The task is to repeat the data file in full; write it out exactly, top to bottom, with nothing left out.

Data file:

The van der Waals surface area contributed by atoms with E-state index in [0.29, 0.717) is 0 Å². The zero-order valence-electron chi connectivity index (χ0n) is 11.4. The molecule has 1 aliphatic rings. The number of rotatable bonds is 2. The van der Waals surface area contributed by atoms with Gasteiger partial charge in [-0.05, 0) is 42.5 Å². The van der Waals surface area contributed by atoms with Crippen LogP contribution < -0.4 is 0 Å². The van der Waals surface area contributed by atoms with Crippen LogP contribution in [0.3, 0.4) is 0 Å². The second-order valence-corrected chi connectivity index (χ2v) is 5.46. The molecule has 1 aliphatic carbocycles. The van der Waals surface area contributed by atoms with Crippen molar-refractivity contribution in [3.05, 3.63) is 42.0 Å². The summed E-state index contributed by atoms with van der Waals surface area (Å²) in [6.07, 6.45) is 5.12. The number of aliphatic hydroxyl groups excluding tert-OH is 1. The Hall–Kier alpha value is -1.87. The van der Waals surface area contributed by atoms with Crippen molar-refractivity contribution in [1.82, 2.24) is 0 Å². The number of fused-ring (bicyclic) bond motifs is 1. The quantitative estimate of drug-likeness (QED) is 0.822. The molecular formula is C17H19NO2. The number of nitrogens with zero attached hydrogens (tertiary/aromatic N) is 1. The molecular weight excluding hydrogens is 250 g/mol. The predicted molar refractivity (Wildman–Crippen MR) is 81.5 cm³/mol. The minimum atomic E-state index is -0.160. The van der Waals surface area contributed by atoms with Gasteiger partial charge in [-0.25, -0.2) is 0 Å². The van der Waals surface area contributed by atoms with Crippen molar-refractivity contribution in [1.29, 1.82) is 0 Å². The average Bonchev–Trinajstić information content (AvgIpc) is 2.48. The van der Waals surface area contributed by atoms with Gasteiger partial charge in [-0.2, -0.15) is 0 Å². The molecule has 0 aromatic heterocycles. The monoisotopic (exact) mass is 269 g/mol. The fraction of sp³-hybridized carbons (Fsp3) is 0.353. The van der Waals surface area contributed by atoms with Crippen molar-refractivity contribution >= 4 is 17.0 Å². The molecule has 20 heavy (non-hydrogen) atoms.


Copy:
The van der Waals surface area contributed by atoms with E-state index in [0.29, 0.717) is 0 Å². The zero-order valence-electron chi connectivity index (χ0n) is 11.4. The molecule has 1 aliphatic rings. The number of rotatable bonds is 2. The van der Waals surface area contributed by atoms with Gasteiger partial charge in [-0.05, 0) is 42.5 Å². The van der Waals surface area contributed by atoms with Crippen LogP contribution < -0.4 is 0 Å². The van der Waals surface area contributed by atoms with Crippen LogP contribution in [0.3, 0.4) is 0 Å². The second-order valence-corrected chi connectivity index (χ2v) is 5.46. The molecule has 1 aliphatic carbocycles. The van der Waals surface area contributed by atoms with Crippen molar-refractivity contribution in [3.05, 3.63) is 42.0 Å². The summed E-state index contributed by atoms with van der Waals surface area (Å²) in [6.07, 6.45) is 5.12. The number of aliphatic hydroxyl groups excluding tert-OH is 1. The Hall–Kier alpha value is -1.87. The van der Waals surface area contributed by atoms with Crippen molar-refractivity contribution in [1.82, 2.24) is 0 Å². The number of fused-ring (bicyclic) bond motifs is 1. The quantitative estimate of drug-likeness (QED) is 0.822. The molecular formula is C17H19NO2. The number of nitrogens with zero attached hydrogens (tertiary/aromatic N) is 1. The molecular weight excluding hydrogens is 250 g/mol. The predicted molar refractivity (Wildman–Crippen MR) is 81.5 cm³/mol. The minimum atomic E-state index is -0.160. The van der Waals surface area contributed by atoms with Gasteiger partial charge in [-0.25, -0.2) is 0 Å². The van der Waals surface area contributed by atoms with Crippen molar-refractivity contribution in [1.29, 1.82) is 0 Å². The average Bonchev–Trinajstić information content (AvgIpc) is 2.48. The van der Waals surface area contributed by atoms with Gasteiger partial charge in [-0.2, -0.15) is 0 Å². The molecule has 0 aromatic heterocycles. The monoisotopic (exact) mass is 269 g/mol. The fraction of sp³-hybridized carbons (Fsp3) is 0.353. The van der Waals surface area contributed by atoms with Crippen molar-refractivity contribution >= 4 is 17.0 Å². The molecule has 20 heavy (non-hydrogen) atoms.